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Arianna Huffington: ‘We Pay Our Journalists, Editors, Reporters—Our Bloggers Come and Go’

A report from the Mirror Awards luncheon.


Dylan Stableford By Dylan Stableford
06/10/2009 -10:12 AM






Huffington, with (presumably) one of her unpaid bloggers (Herbie Hancock), in 2007

NEW YORK—When Syracuse University’s Newhouse School announced that it would be giving a lifetime achievement award at the Mirror Awards to Arianna Huffington, founder of the Huffington Post, for her contribution as a journalist to the profession of media, there was immediate criticism. Huffington, after all, has been widely criticized for not paying bloggers.  Via Romenesko:

Syracuse University's S.I. Newhouse School of Public Communications should know better than to honor a woman—Arianna Huffington—who thinks journalists should work for free, writes Simon Dumenco. It's one thing for a j-school to draw attention to itself by creating a self-referential journalism-about-journalism award, he says, referring to the Mirror Awards. "But it's quite another thing to give recognition to people who damage the very profession of journalism."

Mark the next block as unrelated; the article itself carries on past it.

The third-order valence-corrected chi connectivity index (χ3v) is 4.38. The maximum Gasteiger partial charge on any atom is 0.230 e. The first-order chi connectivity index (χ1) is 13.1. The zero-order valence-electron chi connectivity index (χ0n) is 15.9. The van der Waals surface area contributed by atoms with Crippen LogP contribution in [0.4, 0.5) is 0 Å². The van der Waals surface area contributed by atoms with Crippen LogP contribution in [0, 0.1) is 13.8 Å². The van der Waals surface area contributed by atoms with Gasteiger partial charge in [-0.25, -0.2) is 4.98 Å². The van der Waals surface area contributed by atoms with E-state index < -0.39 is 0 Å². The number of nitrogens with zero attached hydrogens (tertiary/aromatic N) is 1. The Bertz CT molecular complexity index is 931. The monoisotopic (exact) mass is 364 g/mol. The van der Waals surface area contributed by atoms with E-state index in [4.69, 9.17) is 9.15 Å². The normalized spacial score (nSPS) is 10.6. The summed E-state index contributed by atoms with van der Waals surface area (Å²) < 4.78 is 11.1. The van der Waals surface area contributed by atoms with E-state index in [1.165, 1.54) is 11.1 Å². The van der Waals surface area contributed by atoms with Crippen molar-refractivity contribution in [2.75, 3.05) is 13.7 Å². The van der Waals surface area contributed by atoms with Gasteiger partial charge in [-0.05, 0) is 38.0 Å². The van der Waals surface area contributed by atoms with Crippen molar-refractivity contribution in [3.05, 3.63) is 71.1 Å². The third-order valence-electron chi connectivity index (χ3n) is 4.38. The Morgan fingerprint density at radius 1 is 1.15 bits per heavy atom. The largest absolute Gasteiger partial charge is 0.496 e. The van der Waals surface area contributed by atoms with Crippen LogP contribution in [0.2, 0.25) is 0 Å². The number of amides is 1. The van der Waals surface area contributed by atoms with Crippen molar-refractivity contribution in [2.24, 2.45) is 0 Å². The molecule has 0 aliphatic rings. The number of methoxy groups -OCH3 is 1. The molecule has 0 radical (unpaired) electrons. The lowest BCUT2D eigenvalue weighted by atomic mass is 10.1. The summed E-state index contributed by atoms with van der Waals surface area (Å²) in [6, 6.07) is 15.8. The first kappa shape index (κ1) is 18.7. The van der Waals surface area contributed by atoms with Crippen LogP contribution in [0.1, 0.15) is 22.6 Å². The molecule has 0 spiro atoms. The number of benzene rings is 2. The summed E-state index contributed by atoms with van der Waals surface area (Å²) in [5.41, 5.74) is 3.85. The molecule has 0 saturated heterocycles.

Yesterday at a luncheon packed with an impressive list of journalists (most of whom, presumably, are paid), Huffington fired back, answering her critics and offering some criticism of her own—aimed at the newspaper industry.

“We pay journalists, we pay our editors, we pay our reporters,” Huffington said. “Most of our bloggers, they come and go.” Bloggers, she said, often “have other jobs.”

Huffington’s distinction between “journalists” and “bloggers”—in the case of HuffPo, often celebrities and personal friends of Arianna—while odd, made sense.

“Arthur Schlesinger faxed me his blogs,” she said. “It didn’t matter how we got them—the goal was to get those voices online. “That was my dream, to give voices to many people.”

Huffington then turned her attention to newspapers.

“The other criticism is that I’ve killed newspapers,” Huffington said. “I’ve had a lot of help from Craigslist … the recession, this disruptive technology known as the Internet.”

The industry must adapt, she said, “otherwise we can become like Detroit.”

“[This] conversation should shift from how to save newspapers to how to save journalism,” Huffington said. “There have been far too many autopsies, and not enough biopsies.”

But Huffington, who referred to herself as “a little Greek peasant girl,” said she still believes newspapers will be around for awhile.

“I don’t believe the obits,” she said. “We were on vacation, I didn’t want to pass our laptops around and get marmalade on them. As long as our generation is alive, there will be newspapers.”

[PHOTO: FOLIO:]

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